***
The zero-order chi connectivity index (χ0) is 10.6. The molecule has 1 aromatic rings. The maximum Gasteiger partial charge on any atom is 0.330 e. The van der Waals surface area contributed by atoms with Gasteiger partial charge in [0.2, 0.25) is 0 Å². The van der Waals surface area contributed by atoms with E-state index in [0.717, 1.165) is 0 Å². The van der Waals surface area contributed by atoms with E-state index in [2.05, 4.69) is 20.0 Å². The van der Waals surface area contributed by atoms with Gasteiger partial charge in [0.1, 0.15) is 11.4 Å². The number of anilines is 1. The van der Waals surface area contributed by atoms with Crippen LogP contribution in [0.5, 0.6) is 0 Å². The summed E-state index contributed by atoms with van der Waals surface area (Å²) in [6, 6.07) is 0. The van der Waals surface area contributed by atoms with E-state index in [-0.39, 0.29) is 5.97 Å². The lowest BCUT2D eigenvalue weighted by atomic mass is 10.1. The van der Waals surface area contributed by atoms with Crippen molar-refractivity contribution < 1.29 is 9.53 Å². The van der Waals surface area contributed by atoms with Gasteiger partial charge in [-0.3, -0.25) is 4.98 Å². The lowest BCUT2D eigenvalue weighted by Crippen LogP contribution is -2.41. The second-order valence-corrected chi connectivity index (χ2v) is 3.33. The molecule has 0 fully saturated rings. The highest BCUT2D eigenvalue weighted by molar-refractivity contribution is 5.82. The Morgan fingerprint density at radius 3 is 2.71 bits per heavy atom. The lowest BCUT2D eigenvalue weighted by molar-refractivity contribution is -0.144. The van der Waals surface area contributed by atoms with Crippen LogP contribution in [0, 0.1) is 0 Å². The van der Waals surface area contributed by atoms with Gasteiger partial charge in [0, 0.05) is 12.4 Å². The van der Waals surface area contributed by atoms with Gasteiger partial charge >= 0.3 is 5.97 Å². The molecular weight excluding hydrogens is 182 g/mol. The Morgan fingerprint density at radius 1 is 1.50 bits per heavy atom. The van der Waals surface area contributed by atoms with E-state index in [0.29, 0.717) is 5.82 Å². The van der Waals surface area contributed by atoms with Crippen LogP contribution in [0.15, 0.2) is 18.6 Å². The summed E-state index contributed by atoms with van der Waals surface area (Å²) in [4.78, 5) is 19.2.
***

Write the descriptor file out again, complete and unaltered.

The zero-order chi connectivity index (χ0) is 10.6. The molecule has 1 aromatic rings. The maximum Gasteiger partial charge on any atom is 0.330 e. The van der Waals surface area contributed by atoms with Gasteiger partial charge in [0.2, 0.25) is 0 Å². The van der Waals surface area contributed by atoms with E-state index in [0.717, 1.165) is 0 Å². The van der Waals surface area contributed by atoms with E-state index in [2.05, 4.69) is 20.0 Å². The van der Waals surface area contributed by atoms with Gasteiger partial charge in [0.1, 0.15) is 11.4 Å². The number of anilines is 1. The van der Waals surface area contributed by atoms with Crippen LogP contribution in [0.5, 0.6) is 0 Å². The summed E-state index contributed by atoms with van der Waals surface area (Å²) in [6, 6.07) is 0. The van der Waals surface area contributed by atoms with E-state index in [-0.39, 0.29) is 5.97 Å². The lowest BCUT2D eigenvalue weighted by atomic mass is 10.1. The van der Waals surface area contributed by atoms with Crippen molar-refractivity contribution < 1.29 is 9.53 Å². The van der Waals surface area contributed by atoms with Gasteiger partial charge in [-0.3, -0.25) is 4.98 Å². The lowest BCUT2D eigenvalue weighted by Crippen LogP contribution is -2.41. The second-order valence-corrected chi connectivity index (χ2v) is 3.33. The molecule has 0 fully saturated rings. The highest BCUT2D eigenvalue weighted by molar-refractivity contribution is 5.82. The Morgan fingerprint density at radius 3 is 2.71 bits per heavy atom. The lowest BCUT2D eigenvalue weighted by molar-refractivity contribution is -0.144. The van der Waals surface area contributed by atoms with Crippen LogP contribution in [0, 0.1) is 0 Å². The van der Waals surface area contributed by atoms with Gasteiger partial charge in [0, 0.05) is 12.4 Å². The van der Waals surface area contributed by atoms with Gasteiger partial charge >= 0.3 is 5.97 Å². The molecular weight excluding hydrogens is 182 g/mol. The Morgan fingerprint density at radius 1 is 1.50 bits per heavy atom. The van der Waals surface area contributed by atoms with E-state index in [0.29, 0.717) is 5.82 Å². The van der Waals surface area contributed by atoms with Crippen LogP contribution in [0.15, 0.2) is 18.6 Å². The summed E-state index contributed by atoms with van der Waals surface area (Å²) in [4.78, 5) is 19.2.